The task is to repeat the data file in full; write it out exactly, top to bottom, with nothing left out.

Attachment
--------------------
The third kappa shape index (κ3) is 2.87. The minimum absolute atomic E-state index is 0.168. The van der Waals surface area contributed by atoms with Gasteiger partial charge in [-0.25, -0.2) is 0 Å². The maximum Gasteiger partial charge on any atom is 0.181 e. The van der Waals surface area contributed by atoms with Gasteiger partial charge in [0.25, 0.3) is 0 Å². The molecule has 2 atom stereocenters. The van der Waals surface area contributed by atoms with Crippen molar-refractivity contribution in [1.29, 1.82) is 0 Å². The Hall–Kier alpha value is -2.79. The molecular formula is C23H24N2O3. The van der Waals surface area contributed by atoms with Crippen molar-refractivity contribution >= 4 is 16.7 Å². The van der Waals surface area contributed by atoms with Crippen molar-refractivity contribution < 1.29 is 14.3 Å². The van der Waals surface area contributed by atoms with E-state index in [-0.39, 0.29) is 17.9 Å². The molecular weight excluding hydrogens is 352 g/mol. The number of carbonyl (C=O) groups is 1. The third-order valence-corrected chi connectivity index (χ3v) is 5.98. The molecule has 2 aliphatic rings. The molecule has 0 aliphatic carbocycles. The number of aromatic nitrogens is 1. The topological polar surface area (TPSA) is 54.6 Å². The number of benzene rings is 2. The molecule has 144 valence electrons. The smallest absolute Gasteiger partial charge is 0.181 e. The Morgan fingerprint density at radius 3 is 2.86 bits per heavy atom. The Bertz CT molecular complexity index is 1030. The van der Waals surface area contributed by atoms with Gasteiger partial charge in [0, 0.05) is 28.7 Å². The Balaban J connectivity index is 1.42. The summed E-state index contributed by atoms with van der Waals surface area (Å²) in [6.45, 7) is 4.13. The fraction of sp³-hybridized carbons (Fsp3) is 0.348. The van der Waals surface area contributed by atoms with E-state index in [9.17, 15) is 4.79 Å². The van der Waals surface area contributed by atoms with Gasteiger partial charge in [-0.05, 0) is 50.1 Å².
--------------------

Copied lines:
The third kappa shape index (κ3) is 2.87. The minimum absolute atomic E-state index is 0.168. The van der Waals surface area contributed by atoms with Gasteiger partial charge in [-0.25, -0.2) is 0 Å². The maximum Gasteiger partial charge on any atom is 0.181 e. The van der Waals surface area contributed by atoms with Gasteiger partial charge in [0.25, 0.3) is 0 Å². The molecule has 2 atom stereocenters. The van der Waals surface area contributed by atoms with Crippen molar-refractivity contribution in [1.29, 1.82) is 0 Å². The Hall–Kier alpha value is -2.79. The molecular formula is C23H24N2O3. The van der Waals surface area contributed by atoms with Crippen molar-refractivity contribution >= 4 is 16.7 Å². The van der Waals surface area contributed by atoms with Crippen molar-refractivity contribution < 1.29 is 14.3 Å². The van der Waals surface area contributed by atoms with E-state index in [-0.39, 0.29) is 17.9 Å². The molecular weight excluding hydrogens is 352 g/mol. The number of carbonyl (C=O) groups is 1. The third-order valence-corrected chi connectivity index (χ3v) is 5.98. The molecule has 2 aliphatic rings. The molecule has 0 aliphatic carbocycles. The number of aromatic nitrogens is 1. The topological polar surface area (TPSA) is 54.6 Å². The number of benzene rings is 2. The molecule has 144 valence electrons. The smallest absolute Gasteiger partial charge is 0.181 e. The Morgan fingerprint density at radius 3 is 2.86 bits per heavy atom. The Bertz CT molecular complexity index is 1030. The van der Waals surface area contributed by atoms with Gasteiger partial charge in [0, 0.05) is 28.7 Å². The Balaban J connectivity index is 1.42. The summed E-state index contributed by atoms with van der Waals surface area (Å²) in [6.45, 7) is 4.13. The fraction of sp³-hybridized carbons (Fsp3) is 0.348. The van der Waals surface area contributed by atoms with E-state index in [9.17, 15) is 4.79 Å². The van der Waals surface area contributed by atoms with Gasteiger partial charge in [-0.05, 0) is 50.1 Å².